How diabetes is managed is dependent on the type of diabetes and each individual. It is very important to regularly consult your healthcare team for regular assessment and adjustment.

For all types of diabetes, keeping blood glucose levels in a healthy range will help prevent both short-term and long-term complications.

Insulin

Insulin is a hormone made by beta cells in the pancreas. When we eat, insulin is released into the blood stream where it helps to move glucose from the food we have eaten into cells to be used as energy.

In people with type 1 diabetes, the body produces little or no insulin as the cells that produce insulin have been destroyed by an autoimmune reaction in the body. Insulin replacement is required by daily injections.

In Barbados there are several types of insulin available for treating diabetes. The various types are listed below:

  • Rapid-acting
    Rapid-acting insulin covers insulin needs for meals eaten at the same time as the injection. This type of insulin is often used with longer-acting insulin.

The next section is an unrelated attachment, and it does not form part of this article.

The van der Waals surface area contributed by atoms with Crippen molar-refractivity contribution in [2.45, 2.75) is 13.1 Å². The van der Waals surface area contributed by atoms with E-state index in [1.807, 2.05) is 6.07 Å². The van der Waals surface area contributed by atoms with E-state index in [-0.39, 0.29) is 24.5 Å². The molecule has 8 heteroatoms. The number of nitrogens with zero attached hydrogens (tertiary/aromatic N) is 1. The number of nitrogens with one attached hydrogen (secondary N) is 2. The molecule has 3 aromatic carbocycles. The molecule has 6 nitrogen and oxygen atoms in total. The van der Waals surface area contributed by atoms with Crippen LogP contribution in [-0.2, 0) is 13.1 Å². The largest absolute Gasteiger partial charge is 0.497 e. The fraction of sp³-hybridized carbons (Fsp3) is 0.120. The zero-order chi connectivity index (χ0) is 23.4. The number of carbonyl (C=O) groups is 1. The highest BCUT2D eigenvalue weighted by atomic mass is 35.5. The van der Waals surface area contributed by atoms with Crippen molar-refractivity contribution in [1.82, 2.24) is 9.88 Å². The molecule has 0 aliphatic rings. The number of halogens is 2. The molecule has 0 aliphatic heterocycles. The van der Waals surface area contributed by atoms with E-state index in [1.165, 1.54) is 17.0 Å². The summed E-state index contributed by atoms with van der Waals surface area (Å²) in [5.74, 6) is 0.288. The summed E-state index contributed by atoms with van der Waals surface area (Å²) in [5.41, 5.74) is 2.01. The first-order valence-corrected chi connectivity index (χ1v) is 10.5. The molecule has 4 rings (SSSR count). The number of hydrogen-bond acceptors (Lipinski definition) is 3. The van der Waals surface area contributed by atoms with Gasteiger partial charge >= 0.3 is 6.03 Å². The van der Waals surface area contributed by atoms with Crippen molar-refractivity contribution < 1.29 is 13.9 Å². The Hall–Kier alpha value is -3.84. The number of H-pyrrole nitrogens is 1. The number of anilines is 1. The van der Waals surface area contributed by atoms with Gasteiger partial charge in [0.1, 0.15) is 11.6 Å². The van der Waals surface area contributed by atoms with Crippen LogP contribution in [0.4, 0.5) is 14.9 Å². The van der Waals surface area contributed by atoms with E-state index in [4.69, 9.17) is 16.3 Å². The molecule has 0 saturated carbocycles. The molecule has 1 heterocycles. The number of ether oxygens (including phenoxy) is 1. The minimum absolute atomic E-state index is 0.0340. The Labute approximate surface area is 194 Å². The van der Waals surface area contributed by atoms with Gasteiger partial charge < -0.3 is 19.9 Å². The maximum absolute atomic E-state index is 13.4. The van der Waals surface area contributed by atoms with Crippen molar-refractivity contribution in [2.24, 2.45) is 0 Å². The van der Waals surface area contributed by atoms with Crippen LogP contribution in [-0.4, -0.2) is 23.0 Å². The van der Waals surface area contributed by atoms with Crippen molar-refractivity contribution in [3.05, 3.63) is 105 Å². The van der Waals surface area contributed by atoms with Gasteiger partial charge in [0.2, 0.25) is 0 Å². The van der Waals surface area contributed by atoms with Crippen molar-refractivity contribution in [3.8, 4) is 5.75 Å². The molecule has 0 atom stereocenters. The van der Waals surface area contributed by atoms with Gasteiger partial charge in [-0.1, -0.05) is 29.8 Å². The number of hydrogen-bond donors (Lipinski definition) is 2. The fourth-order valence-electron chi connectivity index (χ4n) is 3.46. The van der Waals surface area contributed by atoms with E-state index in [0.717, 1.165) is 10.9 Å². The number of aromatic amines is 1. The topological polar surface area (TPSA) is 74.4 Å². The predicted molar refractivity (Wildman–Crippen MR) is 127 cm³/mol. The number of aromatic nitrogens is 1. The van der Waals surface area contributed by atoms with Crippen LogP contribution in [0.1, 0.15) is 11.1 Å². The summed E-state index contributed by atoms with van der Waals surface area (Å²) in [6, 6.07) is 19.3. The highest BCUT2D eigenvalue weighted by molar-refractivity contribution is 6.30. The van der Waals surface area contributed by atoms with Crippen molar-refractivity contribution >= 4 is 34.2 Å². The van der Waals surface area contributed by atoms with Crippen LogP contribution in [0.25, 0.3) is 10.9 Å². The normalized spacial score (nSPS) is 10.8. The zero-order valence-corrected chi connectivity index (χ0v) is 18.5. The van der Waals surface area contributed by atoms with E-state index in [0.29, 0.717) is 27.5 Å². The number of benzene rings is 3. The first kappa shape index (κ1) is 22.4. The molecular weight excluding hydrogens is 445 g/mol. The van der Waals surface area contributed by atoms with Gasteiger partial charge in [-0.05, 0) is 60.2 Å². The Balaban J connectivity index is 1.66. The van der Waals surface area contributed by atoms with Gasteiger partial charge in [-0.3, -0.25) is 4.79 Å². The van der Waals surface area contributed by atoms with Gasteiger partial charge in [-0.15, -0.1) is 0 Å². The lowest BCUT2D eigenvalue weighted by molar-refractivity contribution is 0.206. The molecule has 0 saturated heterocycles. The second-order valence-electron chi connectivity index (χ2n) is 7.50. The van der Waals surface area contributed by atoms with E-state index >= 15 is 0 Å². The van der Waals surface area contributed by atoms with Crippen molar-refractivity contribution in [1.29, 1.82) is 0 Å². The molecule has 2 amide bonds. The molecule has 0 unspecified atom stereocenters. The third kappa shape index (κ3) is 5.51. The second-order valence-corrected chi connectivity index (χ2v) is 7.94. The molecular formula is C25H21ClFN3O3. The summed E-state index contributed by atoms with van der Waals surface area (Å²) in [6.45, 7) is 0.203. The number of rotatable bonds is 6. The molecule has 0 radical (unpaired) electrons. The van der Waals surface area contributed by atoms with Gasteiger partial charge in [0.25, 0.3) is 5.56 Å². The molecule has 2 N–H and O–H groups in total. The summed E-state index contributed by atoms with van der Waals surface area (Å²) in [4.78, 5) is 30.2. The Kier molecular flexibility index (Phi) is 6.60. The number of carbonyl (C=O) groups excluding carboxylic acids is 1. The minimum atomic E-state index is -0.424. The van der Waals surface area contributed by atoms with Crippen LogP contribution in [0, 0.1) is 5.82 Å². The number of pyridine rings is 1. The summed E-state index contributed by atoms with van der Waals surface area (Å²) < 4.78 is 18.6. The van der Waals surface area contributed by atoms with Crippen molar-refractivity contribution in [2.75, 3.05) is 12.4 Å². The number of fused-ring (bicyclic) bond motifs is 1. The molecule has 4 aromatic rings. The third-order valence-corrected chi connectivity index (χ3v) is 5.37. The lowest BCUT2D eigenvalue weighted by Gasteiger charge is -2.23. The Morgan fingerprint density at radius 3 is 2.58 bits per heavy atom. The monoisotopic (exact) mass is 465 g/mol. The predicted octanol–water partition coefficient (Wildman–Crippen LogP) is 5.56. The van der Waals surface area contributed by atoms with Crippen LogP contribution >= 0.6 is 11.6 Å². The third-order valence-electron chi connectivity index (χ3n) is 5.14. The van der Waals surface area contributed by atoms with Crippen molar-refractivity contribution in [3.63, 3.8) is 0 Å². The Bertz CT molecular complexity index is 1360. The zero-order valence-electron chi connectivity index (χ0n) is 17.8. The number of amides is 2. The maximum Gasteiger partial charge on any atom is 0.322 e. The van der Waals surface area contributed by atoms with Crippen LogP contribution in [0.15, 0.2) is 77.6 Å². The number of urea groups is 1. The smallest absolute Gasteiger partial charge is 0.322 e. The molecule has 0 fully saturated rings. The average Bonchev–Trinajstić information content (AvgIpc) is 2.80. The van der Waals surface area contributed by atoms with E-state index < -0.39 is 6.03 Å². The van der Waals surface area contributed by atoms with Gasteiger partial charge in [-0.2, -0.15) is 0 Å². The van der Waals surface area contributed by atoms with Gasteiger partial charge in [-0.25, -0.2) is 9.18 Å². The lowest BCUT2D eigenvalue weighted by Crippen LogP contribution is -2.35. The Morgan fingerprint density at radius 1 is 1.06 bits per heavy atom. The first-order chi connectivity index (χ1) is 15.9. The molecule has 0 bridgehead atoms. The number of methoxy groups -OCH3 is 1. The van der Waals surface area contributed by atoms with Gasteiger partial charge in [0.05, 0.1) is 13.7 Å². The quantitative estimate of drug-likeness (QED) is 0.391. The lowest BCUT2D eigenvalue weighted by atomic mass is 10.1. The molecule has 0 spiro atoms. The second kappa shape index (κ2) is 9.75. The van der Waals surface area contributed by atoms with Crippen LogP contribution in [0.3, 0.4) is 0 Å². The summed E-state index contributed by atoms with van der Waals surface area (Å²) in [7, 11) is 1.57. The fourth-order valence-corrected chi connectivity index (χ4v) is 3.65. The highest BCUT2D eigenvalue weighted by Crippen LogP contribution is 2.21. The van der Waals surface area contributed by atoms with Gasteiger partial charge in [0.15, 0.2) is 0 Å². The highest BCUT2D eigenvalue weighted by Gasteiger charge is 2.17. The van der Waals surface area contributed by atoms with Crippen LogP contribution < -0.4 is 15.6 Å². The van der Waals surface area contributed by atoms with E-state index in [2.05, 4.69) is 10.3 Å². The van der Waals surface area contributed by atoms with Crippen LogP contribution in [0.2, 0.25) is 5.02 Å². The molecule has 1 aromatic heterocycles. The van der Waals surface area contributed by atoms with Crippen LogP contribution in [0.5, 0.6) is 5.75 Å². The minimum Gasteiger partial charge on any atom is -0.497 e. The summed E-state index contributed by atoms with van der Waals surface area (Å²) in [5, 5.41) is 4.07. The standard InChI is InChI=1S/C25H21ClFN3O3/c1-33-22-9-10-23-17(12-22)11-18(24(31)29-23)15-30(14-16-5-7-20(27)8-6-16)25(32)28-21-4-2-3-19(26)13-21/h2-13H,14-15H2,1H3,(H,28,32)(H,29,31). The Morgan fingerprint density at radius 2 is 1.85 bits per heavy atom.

• Short-acting
    Short-acting insulin covers insulin needs for meals eaten within 30-60 minutes.
  • Intermediate-acting
    Intermediate-acting insulin covers insulin needs for about half the day or overnight. This type of insulin is often combined with a rapid- or short-acting type.
  • Long-acting
    Long-acting insulin covers insulin needs for about one full day. This type is often combined, when needed, with rapid- or short-acting insulin.
  • Pre-mixed
    These products are generally taken two or three times a day before mealtime.

Tablets

People with type 2 diabetes are often given medications including insulin to help control their blood glucose levels. Most of these medications are in the form of tablets, but some are given by injection. Tablets or injections are intended to be used in conjunction with healthy eating and regular physical activity, not as a substitute. Diabetes tablets are not an oral form of insulin.